In the diagnostic interview, the doctor will first ask what conditions have occurred and what has been eaten and drunk prior to the event itself. For symptoms that remain or are permanent, it may also be helpful to record this for a few days or weeks in a diary with information about food eaten and subsequent symptoms.
As with other allergies, a skin test and blood test can provide information for detecting food allergies. In the blood test, it is checked whether the body has formed certain antibodies (usually IgE antibodies) to a food. When a skin test solution is mixed with protein from food, the slightly scarified skin is observed to see if it becomes red or hives or itches.
Also, an elimination diet can help with the diagnosis. Suspect foods are exempted for one to four weeks and recorded in a nutrition diary as symptoms develop.
To detect a food allergy, a provocation test is usually needed, in which suspect foods are consumed under medical supervision.
It’s about triggering symptoms on purpose. Depending on the suspected severity of the allergic reaction, the test is performed in the clinic under emergency conditions.
The allergy tests are repeated regularly in children and adolescents to see if they can tolerate the food again. The time depends on the type of trigger: milk allergy, for example, is tested in shorter intervals than in cases of allergy to nuts or peanuts, since the milk allergy often returns after a few years. In infants and young children, only blood is tested and skin tests are skipped.
What tests are inadequate for diagnosis?
The determination of other antibodies in the blood (called IgG/IgG4 antibodies) is offered in some practices as a private performance. However, this study is currently not recommended because it may backfire.
Above all, non-health professionals offer “alternative” allergy tests. These tests include, for example, bio resonance, hair analysis, iris diagnosis or the ALCAT test, a blood test to detect inflammatory reactions. However, such methods are not suitable for detecting an allergy.
How are food allergies treated?
The most important treatment is to give up allergy trigger foods. How this works depends on the food. A nutritional consultation or training program can help: There the patient will learn how to avoid allergy triggers and replace them if necessary. You learn to recognize the corresponding foods when shopping, during preparation, or when visiting restaurants. Also, dealing with anaphylactic reactions is a problem.
Until now, drugs have played a minor role in treatment. However, the few studies suggest that so-called H1 antihistamines can alleviate acute skin problems.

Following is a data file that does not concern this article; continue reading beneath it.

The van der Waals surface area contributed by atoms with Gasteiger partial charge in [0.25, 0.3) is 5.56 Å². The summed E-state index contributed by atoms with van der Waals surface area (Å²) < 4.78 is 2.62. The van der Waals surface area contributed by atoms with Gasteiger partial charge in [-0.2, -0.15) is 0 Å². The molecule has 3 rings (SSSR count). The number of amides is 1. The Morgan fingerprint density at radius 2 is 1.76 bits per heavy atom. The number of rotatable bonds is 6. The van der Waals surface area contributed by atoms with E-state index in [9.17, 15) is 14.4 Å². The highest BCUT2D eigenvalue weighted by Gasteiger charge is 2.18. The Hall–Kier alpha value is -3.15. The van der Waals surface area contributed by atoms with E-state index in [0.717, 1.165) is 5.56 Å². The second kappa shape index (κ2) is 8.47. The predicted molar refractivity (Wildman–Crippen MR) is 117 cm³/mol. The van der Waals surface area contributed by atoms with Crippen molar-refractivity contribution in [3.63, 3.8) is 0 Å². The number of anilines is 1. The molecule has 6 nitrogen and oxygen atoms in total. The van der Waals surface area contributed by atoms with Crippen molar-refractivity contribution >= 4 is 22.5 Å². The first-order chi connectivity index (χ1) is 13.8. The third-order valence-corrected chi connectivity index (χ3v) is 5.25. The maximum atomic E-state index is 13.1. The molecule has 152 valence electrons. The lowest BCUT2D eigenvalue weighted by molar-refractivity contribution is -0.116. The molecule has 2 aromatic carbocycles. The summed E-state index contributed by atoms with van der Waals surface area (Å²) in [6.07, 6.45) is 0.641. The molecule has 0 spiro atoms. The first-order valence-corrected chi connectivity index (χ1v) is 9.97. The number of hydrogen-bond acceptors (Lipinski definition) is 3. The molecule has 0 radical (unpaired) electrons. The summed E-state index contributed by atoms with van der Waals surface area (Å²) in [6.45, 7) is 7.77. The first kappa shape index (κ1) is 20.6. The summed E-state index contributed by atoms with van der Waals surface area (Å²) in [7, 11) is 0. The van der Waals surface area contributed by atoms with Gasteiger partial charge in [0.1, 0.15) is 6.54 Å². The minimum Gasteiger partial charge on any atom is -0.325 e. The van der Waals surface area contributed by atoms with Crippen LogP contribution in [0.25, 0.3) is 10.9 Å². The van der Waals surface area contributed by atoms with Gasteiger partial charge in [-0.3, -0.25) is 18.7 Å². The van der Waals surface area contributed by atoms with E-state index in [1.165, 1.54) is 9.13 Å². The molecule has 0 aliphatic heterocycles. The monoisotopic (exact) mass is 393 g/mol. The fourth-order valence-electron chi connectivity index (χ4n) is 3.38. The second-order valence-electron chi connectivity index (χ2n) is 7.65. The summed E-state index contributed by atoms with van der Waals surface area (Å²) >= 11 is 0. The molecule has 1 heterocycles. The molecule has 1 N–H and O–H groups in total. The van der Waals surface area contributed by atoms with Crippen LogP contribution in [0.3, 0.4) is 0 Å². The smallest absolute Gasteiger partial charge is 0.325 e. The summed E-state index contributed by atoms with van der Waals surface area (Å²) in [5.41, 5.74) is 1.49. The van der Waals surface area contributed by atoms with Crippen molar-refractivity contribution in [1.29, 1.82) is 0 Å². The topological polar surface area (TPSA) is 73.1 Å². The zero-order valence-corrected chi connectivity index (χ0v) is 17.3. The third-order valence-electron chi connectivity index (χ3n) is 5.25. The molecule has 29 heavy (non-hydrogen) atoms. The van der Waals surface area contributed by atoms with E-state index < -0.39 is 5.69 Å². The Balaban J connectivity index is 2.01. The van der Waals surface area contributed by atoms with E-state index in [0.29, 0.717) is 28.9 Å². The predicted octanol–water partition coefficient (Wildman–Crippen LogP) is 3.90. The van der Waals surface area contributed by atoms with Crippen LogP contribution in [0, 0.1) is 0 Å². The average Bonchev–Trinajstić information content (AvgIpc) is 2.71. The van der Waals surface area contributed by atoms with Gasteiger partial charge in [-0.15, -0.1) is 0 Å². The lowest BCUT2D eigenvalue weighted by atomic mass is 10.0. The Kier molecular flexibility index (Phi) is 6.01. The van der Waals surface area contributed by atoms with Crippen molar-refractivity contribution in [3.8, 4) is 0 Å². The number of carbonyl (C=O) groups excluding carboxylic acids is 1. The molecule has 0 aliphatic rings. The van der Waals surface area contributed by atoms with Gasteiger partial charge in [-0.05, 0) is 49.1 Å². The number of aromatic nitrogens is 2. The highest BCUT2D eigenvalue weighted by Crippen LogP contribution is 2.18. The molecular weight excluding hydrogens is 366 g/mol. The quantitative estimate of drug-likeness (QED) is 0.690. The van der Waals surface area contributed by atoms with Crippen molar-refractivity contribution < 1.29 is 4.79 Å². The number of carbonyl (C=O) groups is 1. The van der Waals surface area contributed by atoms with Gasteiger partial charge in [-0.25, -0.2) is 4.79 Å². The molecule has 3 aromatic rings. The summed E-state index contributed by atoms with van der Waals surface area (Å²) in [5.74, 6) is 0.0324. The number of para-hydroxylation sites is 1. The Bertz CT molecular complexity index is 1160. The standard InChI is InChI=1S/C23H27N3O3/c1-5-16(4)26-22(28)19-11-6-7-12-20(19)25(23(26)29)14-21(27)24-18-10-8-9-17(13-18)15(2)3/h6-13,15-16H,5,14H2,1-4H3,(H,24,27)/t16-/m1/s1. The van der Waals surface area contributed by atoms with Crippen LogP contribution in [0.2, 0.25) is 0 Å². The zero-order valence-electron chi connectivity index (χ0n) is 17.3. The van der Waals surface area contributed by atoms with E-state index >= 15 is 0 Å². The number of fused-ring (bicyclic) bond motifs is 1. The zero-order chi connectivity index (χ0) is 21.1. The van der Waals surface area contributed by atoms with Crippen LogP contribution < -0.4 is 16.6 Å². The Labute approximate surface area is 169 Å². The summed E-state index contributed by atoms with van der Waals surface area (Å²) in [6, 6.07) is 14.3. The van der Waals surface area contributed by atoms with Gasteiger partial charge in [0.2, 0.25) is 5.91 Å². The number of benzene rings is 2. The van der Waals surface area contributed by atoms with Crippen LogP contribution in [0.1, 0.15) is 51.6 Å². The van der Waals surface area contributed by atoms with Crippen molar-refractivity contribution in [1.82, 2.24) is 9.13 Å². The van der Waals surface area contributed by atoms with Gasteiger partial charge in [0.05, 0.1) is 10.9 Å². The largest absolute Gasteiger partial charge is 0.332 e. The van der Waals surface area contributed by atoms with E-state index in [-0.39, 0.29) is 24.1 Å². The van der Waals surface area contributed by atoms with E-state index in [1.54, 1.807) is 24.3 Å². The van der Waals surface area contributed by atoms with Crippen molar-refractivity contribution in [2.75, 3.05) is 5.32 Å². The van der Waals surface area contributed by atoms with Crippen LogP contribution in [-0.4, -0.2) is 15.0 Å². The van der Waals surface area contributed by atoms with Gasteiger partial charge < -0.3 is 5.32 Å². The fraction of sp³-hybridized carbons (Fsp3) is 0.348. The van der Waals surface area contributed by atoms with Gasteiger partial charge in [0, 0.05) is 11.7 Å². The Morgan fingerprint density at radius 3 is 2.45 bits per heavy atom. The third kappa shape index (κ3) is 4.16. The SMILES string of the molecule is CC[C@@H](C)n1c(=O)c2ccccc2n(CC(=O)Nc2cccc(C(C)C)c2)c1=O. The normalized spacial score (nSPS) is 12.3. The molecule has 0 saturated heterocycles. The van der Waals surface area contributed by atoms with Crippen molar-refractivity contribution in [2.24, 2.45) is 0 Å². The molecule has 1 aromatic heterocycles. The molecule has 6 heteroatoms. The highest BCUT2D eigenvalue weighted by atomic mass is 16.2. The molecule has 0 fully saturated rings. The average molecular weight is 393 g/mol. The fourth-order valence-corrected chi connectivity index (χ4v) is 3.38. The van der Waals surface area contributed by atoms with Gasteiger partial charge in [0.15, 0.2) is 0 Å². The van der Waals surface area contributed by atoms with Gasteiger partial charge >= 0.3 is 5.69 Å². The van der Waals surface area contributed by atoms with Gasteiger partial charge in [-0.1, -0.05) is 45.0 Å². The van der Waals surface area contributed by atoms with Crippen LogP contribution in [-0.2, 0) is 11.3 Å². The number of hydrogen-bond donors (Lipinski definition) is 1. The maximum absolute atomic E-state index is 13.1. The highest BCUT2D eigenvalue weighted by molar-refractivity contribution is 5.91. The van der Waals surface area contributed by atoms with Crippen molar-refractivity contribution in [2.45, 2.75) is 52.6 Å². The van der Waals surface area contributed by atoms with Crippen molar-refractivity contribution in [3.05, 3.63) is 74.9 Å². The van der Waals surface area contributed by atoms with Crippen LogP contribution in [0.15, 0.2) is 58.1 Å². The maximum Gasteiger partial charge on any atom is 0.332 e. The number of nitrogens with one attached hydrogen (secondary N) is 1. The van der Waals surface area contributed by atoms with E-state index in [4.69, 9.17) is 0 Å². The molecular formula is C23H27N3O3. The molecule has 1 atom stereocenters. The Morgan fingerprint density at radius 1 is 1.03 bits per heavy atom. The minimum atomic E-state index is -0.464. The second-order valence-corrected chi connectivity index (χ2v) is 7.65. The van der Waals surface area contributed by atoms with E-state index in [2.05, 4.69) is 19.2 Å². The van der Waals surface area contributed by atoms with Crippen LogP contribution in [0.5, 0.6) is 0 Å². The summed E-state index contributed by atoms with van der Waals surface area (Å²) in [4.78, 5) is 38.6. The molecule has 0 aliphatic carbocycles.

A desensitization (immunotherapy), as is possible with other allergies, is not yet available for food allergies. There are several studies that have verified the effectiveness of hypo sensitization in various food allergies. However, to what extent it works in the long term has not yet been clarified enough.
Prebiotics and probiotics are sometimes claimed to be effective in treating food allergies. Despite some studies, however, there is no evidence so far.
To treat an anaphylactic reaction immediately, it is important to go to a medical center as quickly as possible, especially if you have severe symptoms such as shortness of breath.
It is not advisable to self-medicate with epinephrine or antihistamines, as the consequences can be serious without the supervision of a health professional.
What foods should I replace?
Some foods such as nuts, fish or meat can generally be dispensed with without health disadvantages. Others have to be replaced in certain cases, otherwise important nutrients such as protein or calcium are lost. Especially with children, it should be checked regularly whether the exemption of certain foods is still necessary.
For babies, cow’s milk can be replaced by a special low-allergen food, a so-called hydrolyzed food. Soy milk is not recommended for children under one year of age because some babies do not tolerate it well.
How can I tell if a food contains allergy triggers?
There is a legal labeling requirement for the most important food components that can trigger allergies. It currently contains 14 substances and products:
- Gluten-containing cereals such as wheat, rye, barley or oats.
- Nuts such as almonds, hazelnuts and walnuts.
- Sesame seeds.
- Shellfish and mollusks (such as mussels, oysters, or squid).